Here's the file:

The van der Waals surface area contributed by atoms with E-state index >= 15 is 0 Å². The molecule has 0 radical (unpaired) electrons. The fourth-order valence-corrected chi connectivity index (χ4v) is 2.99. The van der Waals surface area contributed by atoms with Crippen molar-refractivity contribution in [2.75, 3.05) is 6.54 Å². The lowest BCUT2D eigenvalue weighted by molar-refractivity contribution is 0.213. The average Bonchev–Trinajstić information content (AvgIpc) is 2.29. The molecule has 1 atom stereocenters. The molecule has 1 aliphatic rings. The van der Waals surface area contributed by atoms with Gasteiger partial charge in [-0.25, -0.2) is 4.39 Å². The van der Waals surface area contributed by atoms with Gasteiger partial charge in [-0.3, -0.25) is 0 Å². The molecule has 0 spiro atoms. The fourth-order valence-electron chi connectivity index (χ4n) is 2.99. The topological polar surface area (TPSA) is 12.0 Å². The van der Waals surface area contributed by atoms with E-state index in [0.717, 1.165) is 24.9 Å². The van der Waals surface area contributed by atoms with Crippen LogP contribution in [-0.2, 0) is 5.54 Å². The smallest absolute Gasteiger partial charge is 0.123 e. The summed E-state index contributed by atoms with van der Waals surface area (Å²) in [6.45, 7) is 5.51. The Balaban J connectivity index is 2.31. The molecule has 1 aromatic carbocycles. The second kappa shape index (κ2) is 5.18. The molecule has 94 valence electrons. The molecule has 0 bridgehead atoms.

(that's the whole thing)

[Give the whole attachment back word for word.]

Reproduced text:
The van der Waals surface area contributed by atoms with E-state index >= 15 is 0 Å². The molecule has 0 radical (unpaired) electrons. The fourth-order valence-corrected chi connectivity index (χ4v) is 2.99. The van der Waals surface area contributed by atoms with Crippen molar-refractivity contribution in [2.75, 3.05) is 6.54 Å². The lowest BCUT2D eigenvalue weighted by molar-refractivity contribution is 0.213. The average Bonchev–Trinajstić information content (AvgIpc) is 2.29. The molecule has 1 atom stereocenters. The molecule has 1 aliphatic rings. The van der Waals surface area contributed by atoms with Gasteiger partial charge in [-0.25, -0.2) is 4.39 Å². The van der Waals surface area contributed by atoms with Gasteiger partial charge in [-0.3, -0.25) is 0 Å². The molecule has 0 spiro atoms. The fourth-order valence-electron chi connectivity index (χ4n) is 2.99. The topological polar surface area (TPSA) is 12.0 Å². The van der Waals surface area contributed by atoms with E-state index in [0.717, 1.165) is 24.9 Å². The van der Waals surface area contributed by atoms with Crippen LogP contribution in [-0.2, 0) is 5.54 Å². The smallest absolute Gasteiger partial charge is 0.123 e. The summed E-state index contributed by atoms with van der Waals surface area (Å²) in [6.45, 7) is 5.51. The Balaban J connectivity index is 2.31. The molecule has 1 aromatic carbocycles. The second kappa shape index (κ2) is 5.18. The molecule has 94 valence electrons. The molecule has 0 bridgehead atoms.